METHODOLOGY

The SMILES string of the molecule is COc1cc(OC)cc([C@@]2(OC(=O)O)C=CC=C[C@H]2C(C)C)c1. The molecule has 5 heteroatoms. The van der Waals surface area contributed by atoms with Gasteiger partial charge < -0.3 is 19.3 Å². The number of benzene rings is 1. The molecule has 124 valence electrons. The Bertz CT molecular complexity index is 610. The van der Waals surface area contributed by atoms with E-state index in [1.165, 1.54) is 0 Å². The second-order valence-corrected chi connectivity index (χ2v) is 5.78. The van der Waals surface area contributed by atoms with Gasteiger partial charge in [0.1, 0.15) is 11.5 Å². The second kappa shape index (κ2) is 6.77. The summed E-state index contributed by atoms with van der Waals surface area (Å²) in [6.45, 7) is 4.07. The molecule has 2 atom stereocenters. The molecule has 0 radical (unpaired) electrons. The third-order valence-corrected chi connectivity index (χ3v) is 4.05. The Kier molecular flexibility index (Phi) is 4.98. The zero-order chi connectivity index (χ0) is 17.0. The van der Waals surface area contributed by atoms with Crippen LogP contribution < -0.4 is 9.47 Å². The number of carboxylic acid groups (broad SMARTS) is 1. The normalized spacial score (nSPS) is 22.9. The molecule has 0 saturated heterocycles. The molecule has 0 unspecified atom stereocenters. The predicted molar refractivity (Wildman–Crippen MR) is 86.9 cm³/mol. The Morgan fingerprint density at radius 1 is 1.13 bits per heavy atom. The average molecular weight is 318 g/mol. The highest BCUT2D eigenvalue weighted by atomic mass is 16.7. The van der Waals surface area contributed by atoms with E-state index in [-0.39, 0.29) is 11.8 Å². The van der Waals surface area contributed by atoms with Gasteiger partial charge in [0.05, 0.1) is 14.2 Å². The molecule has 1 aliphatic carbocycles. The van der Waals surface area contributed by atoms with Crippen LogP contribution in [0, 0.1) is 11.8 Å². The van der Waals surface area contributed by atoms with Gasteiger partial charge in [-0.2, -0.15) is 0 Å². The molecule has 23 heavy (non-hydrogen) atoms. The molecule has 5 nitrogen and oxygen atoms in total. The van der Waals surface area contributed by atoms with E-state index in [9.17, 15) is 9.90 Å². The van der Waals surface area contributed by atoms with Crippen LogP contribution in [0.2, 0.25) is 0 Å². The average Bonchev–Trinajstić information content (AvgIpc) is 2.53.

The household survey was conducted in Yanbye Township by using structured questionnaires to collect primary data on extraction of forest products by local people. In this study, the purposive random sampling method was employed because of the lack of a sampling frame for the population of different forest users. Using the pre-tested questionnaire, the sample households from six village tracts in Yanbye Township, which are 10 km away from Wunbaike Mangrove Forest, were purposely selected to elicit data on the extent and nature of Forest product use. The final survey was done among 223 households in nine villages and in the mangrove forest and only 219 questionnaires were completed. The amount of each forest product collected and frequency of collection during a year, place of collection, and their opinion on the exploitation of the forest and difficulties of forest product extraction were collected. The information collected includes socio-economic characteristics of household, annual amount of firewood and NTFPs collected by household, market prices or purchasing prices of particular products, amount of labor used for each collection, means of collection and materials used, time of collection per year, place of collection, and distance from village to the place of collection. NTFPs in this study included mangrove fish, mud crab, nipa, honey, and vegetables that were collected by the households for their subsistence use. Their perceptions on the degradation of the NTFPs compared to the situation of five or ten years before were asked.